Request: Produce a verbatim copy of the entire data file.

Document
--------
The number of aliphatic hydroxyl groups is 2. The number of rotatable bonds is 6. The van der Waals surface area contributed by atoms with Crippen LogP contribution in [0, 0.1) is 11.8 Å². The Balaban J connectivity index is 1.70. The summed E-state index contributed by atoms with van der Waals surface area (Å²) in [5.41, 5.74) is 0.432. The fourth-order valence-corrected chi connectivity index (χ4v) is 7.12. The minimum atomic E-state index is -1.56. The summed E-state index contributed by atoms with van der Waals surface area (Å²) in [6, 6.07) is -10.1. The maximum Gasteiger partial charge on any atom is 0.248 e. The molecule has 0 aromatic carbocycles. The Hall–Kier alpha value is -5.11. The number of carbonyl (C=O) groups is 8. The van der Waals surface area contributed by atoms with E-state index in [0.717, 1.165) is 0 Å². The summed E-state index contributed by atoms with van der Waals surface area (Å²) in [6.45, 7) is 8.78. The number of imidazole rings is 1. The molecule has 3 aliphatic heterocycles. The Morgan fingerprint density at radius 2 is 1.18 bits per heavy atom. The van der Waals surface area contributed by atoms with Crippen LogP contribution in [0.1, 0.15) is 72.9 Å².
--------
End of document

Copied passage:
The number of aliphatic hydroxyl groups is 2. The number of rotatable bonds is 6. The van der Waals surface area contributed by atoms with Crippen LogP contribution in [0, 0.1) is 11.8 Å². The Balaban J connectivity index is 1.70. The summed E-state index contributed by atoms with van der Waals surface area (Å²) in [5.41, 5.74) is 0.432. The fourth-order valence-corrected chi connectivity index (χ4v) is 7.12. The minimum atomic E-state index is -1.56. The summed E-state index contributed by atoms with van der Waals surface area (Å²) in [6, 6.07) is -10.1. The maximum Gasteiger partial charge on any atom is 0.248 e. The molecule has 0 aromatic carbocycles. The Hall–Kier alpha value is -5.11. The number of carbonyl (C=O) groups is 8. The van der Waals surface area contributed by atoms with E-state index in [0.717, 1.165) is 0 Å². The summed E-state index contributed by atoms with van der Waals surface area (Å²) in [6.45, 7) is 8.78. The number of imidazole rings is 1. The molecule has 3 aliphatic heterocycles. The Morgan fingerprint density at radius 2 is 1.18 bits per heavy atom. The van der Waals surface area contributed by atoms with Crippen LogP contribution in [0.1, 0.15) is 72.9 Å².